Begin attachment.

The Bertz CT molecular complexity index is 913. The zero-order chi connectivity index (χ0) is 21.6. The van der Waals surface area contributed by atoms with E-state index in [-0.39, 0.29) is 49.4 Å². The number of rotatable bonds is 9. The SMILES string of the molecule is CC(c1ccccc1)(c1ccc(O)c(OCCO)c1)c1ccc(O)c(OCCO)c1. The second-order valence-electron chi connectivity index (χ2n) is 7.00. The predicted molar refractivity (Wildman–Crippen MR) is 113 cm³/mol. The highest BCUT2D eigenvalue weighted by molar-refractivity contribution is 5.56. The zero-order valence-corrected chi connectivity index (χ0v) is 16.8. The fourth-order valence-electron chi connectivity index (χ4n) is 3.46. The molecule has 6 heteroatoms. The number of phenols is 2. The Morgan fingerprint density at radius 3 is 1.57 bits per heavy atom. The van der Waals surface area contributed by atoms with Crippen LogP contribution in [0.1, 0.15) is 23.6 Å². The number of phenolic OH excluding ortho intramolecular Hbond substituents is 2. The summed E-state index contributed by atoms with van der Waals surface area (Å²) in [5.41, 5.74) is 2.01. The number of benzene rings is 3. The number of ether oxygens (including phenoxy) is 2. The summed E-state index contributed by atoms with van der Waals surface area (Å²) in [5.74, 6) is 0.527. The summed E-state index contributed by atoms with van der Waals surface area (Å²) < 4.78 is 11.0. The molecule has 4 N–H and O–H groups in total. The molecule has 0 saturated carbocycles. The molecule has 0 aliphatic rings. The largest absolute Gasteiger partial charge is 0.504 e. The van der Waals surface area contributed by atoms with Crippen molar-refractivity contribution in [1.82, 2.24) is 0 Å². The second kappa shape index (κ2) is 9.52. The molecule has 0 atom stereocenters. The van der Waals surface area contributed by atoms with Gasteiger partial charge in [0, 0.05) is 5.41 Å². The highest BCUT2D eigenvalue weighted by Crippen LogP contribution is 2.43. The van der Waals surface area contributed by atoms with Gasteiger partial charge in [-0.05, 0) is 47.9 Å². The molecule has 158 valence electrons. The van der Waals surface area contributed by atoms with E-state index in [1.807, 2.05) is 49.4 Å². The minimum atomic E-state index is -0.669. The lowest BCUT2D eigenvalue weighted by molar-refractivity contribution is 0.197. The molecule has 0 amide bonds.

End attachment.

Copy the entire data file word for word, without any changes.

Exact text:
The Bertz CT molecular complexity index is 913. The zero-order chi connectivity index (χ0) is 21.6. The van der Waals surface area contributed by atoms with E-state index in [-0.39, 0.29) is 49.4 Å². The number of rotatable bonds is 9. The SMILES string of the molecule is CC(c1ccccc1)(c1ccc(O)c(OCCO)c1)c1ccc(O)c(OCCO)c1. The second-order valence-electron chi connectivity index (χ2n) is 7.00. The predicted molar refractivity (Wildman–Crippen MR) is 113 cm³/mol. The highest BCUT2D eigenvalue weighted by molar-refractivity contribution is 5.56. The zero-order valence-corrected chi connectivity index (χ0v) is 16.8. The fourth-order valence-electron chi connectivity index (χ4n) is 3.46. The molecule has 6 heteroatoms. The number of phenols is 2. The Morgan fingerprint density at radius 3 is 1.57 bits per heavy atom. The van der Waals surface area contributed by atoms with Crippen LogP contribution in [0.1, 0.15) is 23.6 Å². The number of phenolic OH excluding ortho intramolecular Hbond substituents is 2. The summed E-state index contributed by atoms with van der Waals surface area (Å²) in [5.41, 5.74) is 2.01. The number of benzene rings is 3. The number of ether oxygens (including phenoxy) is 2. The summed E-state index contributed by atoms with van der Waals surface area (Å²) in [5.74, 6) is 0.527. The summed E-state index contributed by atoms with van der Waals surface area (Å²) < 4.78 is 11.0. The molecule has 4 N–H and O–H groups in total. The molecule has 0 saturated carbocycles. The molecule has 0 aliphatic rings. The largest absolute Gasteiger partial charge is 0.504 e. The van der Waals surface area contributed by atoms with Crippen molar-refractivity contribution in [1.82, 2.24) is 0 Å². The second kappa shape index (κ2) is 9.52. The molecule has 0 atom stereocenters. The van der Waals surface area contributed by atoms with Gasteiger partial charge in [0, 0.05) is 5.41 Å². The highest BCUT2D eigenvalue weighted by Crippen LogP contribution is 2.43. The van der Waals surface area contributed by atoms with Gasteiger partial charge in [-0.05, 0) is 47.9 Å². The molecule has 158 valence electrons. The van der Waals surface area contributed by atoms with E-state index in [1.807, 2.05) is 49.4 Å². The minimum atomic E-state index is -0.669. The lowest BCUT2D eigenvalue weighted by molar-refractivity contribution is 0.197. The molecule has 0 amide bonds.